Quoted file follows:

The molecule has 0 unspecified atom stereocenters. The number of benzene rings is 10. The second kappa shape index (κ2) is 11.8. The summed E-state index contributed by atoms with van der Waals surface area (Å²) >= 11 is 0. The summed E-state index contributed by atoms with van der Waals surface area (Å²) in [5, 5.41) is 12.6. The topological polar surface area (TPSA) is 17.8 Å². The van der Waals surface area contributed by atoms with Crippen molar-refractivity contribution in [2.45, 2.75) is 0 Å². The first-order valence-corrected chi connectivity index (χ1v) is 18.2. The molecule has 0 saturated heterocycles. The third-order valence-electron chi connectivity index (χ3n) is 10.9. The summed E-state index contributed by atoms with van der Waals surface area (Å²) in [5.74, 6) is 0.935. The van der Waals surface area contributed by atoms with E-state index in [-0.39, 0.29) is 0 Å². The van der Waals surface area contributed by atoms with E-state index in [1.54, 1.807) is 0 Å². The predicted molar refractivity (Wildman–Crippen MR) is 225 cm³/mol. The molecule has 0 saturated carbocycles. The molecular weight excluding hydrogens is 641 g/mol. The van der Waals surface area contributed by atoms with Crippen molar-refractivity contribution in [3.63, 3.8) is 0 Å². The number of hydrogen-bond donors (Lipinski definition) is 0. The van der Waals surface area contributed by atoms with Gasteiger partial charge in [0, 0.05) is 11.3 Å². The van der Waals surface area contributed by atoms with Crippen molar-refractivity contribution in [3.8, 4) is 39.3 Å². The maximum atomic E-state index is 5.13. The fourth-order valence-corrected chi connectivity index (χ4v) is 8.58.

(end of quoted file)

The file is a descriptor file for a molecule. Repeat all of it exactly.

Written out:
The molecule has 0 unspecified atom stereocenters. The number of benzene rings is 10. The second kappa shape index (κ2) is 11.8. The summed E-state index contributed by atoms with van der Waals surface area (Å²) >= 11 is 0. The summed E-state index contributed by atoms with van der Waals surface area (Å²) in [5, 5.41) is 12.6. The topological polar surface area (TPSA) is 17.8 Å². The van der Waals surface area contributed by atoms with Crippen molar-refractivity contribution in [2.45, 2.75) is 0 Å². The first-order valence-corrected chi connectivity index (χ1v) is 18.2. The molecule has 0 saturated heterocycles. The third-order valence-electron chi connectivity index (χ3n) is 10.9. The summed E-state index contributed by atoms with van der Waals surface area (Å²) in [5.74, 6) is 0.935. The van der Waals surface area contributed by atoms with E-state index in [-0.39, 0.29) is 0 Å². The van der Waals surface area contributed by atoms with E-state index in [1.54, 1.807) is 0 Å². The predicted molar refractivity (Wildman–Crippen MR) is 225 cm³/mol. The molecule has 0 saturated carbocycles. The molecular weight excluding hydrogens is 641 g/mol. The van der Waals surface area contributed by atoms with Crippen molar-refractivity contribution in [3.63, 3.8) is 0 Å². The number of hydrogen-bond donors (Lipinski definition) is 0. The van der Waals surface area contributed by atoms with Gasteiger partial charge in [0, 0.05) is 11.3 Å². The van der Waals surface area contributed by atoms with Crippen molar-refractivity contribution in [3.8, 4) is 39.3 Å². The maximum atomic E-state index is 5.13. The fourth-order valence-corrected chi connectivity index (χ4v) is 8.58.